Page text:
Tag Archives: hot drinks

Drinking It All In

We Americans treasure our beverages. We are born yelling for something to drink, and we spend our lives attached to Mommy, baby bottle, sippy cup, glass, coffee mug, teacup, wine goblet, and milk carton. During toddler years, we dump beverages rather than drink them. Still, we establish lifelong consumption patterns.

Case in point: upon marriage, I, whose family considered orange juice a semi-luxury, discovered my husband considered it nonnegotiable. This, despite a weekly grocery budget of $15. No apple, cranberry, grape, or — God forbid — grapefruit juice. No insidious combinations like orange-papaya. Hubby preferred freshly squeezed orange juice, but graciously agreed to drink bottled until conditions permitted the proper beverage. (He’s still waiting.)

I, on the other hand, absorbed Mom and Dad’s edict that chili demanded Pepsi. Sadly, I have strayed. I now drink diet Pepsi, or even diet Coke. But never, with chili, pizza or Mexican food, will I ascribe to my spouse’s unswerving devotion to milk.

Not that I dislike milk. During family visits, I purchase five kinds (whole milk, 2%, 1%, skim, and rice milk, depending on who’s allergic, growing, dieting, or protesting). Milk is a basic value Hubby and I share.

However, despite noble coffee-consuming roots, he drinks only tea. I, though a coffee aficionado since serving at a Denny’s overnight during college, occasionally drink tea to preserve our marriage.

That Denny’s experience at age 18 in Oregon, impacted my beverage history in other ways. Having smelled the aggregate breath of cowboys who donned menus and made marriage (and other) proposals, I nixed beer as an option. Ditto, when working as a janitor. I sniffed open whiskey bottles in a law firm’s board room. Whew — smelled like turpentine!

Later, when legal, Hubby and I surmised that wine recommended by a cork-sniffing steward really should taste better than that. And cost a lot less.

So, we’ve mostly stuck to orange juice-Pepsi-milk-coffee-tea dependence.

And water. However, I note the wordy truth observed by the late journalist Ambrose Bierce: “Upon nothing has so great and diligent an ingenuity been brought to bear in all ages, except for the most uncivilized, as upon the invention of substitutes for water.”

Many would rather die of thirst than drink H2O — unless poured from a plastic bottle. Recently, the FDA stated each American averaged 26 gallons of bottled water per year. We hadn’t sucked so many plastic bottles since infancy.

Not my thing, nor Hubby’s. But he remains hopelessly devoted to morning orange juice and tea. I don’t object because I want my coffee.

And because his ancestors came from Boston. In 1773, when England messed with their favorite beverage, those people got a little testy. …

Your Extraordinary Ordinary: What’s your favorite beverage? Your least favorite?

Confessions of a Mug-aholic

My name is Rachael, and I’m a mug-aholic.

I wouldn’t admit that, except last Thanksgiving, my family engineered an anti-mug intervention group.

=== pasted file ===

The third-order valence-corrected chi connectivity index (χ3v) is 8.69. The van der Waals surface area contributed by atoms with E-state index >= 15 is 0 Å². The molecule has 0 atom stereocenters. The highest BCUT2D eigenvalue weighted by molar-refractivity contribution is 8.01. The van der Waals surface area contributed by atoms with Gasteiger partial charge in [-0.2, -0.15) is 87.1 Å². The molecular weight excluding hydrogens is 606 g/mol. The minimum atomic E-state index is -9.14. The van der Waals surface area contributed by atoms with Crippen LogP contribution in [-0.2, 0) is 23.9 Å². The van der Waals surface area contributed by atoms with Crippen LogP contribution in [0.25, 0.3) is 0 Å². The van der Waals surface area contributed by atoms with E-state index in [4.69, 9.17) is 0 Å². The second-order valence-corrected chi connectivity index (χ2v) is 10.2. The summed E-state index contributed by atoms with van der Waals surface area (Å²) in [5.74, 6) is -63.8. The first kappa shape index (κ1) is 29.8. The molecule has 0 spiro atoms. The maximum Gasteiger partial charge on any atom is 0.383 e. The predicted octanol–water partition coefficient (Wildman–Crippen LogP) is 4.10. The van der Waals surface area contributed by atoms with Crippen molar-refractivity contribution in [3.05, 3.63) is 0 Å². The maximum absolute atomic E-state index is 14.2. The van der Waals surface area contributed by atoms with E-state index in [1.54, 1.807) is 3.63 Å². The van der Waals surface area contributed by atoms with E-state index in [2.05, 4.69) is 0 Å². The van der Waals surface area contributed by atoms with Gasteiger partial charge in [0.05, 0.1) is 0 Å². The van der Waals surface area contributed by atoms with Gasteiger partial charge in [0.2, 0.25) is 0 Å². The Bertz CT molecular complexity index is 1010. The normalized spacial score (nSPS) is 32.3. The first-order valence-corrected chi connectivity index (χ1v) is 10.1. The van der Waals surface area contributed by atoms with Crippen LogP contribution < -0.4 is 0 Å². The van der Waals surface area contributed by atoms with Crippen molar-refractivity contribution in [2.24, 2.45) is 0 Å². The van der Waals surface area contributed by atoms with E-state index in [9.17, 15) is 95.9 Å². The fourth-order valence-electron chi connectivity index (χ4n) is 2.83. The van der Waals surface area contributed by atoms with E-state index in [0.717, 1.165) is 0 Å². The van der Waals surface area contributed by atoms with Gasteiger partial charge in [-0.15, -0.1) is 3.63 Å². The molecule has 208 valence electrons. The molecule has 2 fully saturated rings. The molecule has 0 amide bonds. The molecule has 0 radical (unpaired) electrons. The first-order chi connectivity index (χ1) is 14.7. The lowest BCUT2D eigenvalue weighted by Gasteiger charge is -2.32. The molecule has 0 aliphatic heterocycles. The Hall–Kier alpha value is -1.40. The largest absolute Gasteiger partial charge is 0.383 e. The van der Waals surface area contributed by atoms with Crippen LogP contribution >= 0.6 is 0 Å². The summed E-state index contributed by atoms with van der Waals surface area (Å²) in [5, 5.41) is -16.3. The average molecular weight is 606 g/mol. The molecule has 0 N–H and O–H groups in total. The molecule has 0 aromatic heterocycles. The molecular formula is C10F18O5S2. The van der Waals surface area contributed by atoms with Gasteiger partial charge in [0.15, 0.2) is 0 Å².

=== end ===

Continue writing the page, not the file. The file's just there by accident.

“You promised to quit this.” My husband stared me down. “Instead, you’ve been smuggling mugs from the flea market. Sneaking off to Cracker Barrel when allegedly picking up milk. The cabinets are so stuffed, we’re afraid to open them.”

“Why are you uptight?” I countered. “It’s not like I stole any from the church.”

Had he found my blueprints for a new wing — a Mug Museum — hidden in my office?

I knew my grown kids weren’t backing off when they made the grandkids wear helmets in my kitchen.

Unreasonable. Mugs save lives. Would civilization survive chilly mornings without steaming drinks that keep workers functioning and murderless?

Perhaps I should consider tossing my snowman mug which, despite its exorbitant price, chipped the first time I microwaved coffee. A few heated sessions later, Frosty lost his nose. Made in China, the mug probably was coated with mercury. Still, I sneak occasional coffee with Frosty. How will I make it through the approaching winter without his cheerful grin?

Hubby catches me. “I’m surprised you haven’t grown an extra eyeball, drinking out of that thing. Throw it out.”

So far, I’ve ignored him. But given Frosty’s uncertain future, I’ll have to buy a clearance snowman mug after Christmas.

Please don’t tell my little coffee buddy. Such disloyalty might make him fall to pieces, and if I tried to fix him … the only thing superglued together would be my thumbs.

I rarely use my smaller mugs except to torture unpopular relatives with a stingy supply of caffeine. But I can’t bring myself to give them away. (The mugs, not the relatives.) They might feel rejected. What if someone wrapped you in newspaper, tossed you into a box and dropped you off at Goodwill?

A new epiphany strikes me.

My shelves teem with flowery mugs. Mugs with hearts. Mugs with angels. Soon, I’ll bring out a hundred girly, Christmas mugs.

My husband’s collection: a sacred Indiana University mug; one boasting New Testament books of the Bible, including “He Brews” (guess who gave the tea lover that one); and a 1983 Doctor’s Day mug.

No wonder he borrows my Oreo mug.

Such inequity is downright unjust.

Fair play will result in even more crowded conditions. And an absolute mandate to construct the Mug Museum.

My name is Rachael, and I’m a mug-aholic.

You, too? Let’s fill a couple with favorite brews and drink to that!

Your Extraordinary Ordinary: Do you regard your mugs as family members? If not, what collection do you treasure? (Does your spouse?)